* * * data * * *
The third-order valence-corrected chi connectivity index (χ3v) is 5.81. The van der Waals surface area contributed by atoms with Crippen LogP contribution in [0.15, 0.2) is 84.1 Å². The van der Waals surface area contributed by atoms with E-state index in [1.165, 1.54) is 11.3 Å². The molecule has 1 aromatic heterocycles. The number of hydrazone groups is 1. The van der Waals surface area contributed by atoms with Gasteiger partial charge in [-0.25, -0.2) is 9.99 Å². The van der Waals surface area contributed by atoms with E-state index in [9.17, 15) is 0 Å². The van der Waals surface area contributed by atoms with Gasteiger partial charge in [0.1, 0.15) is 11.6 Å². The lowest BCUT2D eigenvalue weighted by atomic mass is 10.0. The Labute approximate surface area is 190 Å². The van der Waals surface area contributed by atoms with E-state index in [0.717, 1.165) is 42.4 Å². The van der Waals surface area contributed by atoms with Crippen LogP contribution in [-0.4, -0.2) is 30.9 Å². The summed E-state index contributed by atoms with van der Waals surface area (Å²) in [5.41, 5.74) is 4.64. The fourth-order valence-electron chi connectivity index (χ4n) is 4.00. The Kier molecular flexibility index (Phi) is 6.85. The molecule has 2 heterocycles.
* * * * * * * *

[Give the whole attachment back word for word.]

The third-order valence-corrected chi connectivity index (χ3v) is 5.81. The van der Waals surface area contributed by atoms with Crippen LogP contribution in [0.15, 0.2) is 84.1 Å². The van der Waals surface area contributed by atoms with E-state index in [1.165, 1.54) is 11.3 Å². The molecule has 1 aromatic heterocycles. The number of hydrazone groups is 1. The van der Waals surface area contributed by atoms with Gasteiger partial charge in [-0.25, -0.2) is 9.99 Å². The van der Waals surface area contributed by atoms with E-state index in [9.17, 15) is 0 Å². The van der Waals surface area contributed by atoms with Gasteiger partial charge in [0.1, 0.15) is 11.6 Å². The lowest BCUT2D eigenvalue weighted by atomic mass is 10.0. The Labute approximate surface area is 190 Å². The van der Waals surface area contributed by atoms with E-state index in [0.717, 1.165) is 42.4 Å². The van der Waals surface area contributed by atoms with Crippen LogP contribution in [-0.4, -0.2) is 30.9 Å². The summed E-state index contributed by atoms with van der Waals surface area (Å²) in [5.41, 5.74) is 4.64. The fourth-order valence-electron chi connectivity index (χ4n) is 4.00. The Kier molecular flexibility index (Phi) is 6.85. The molecule has 2 heterocycles.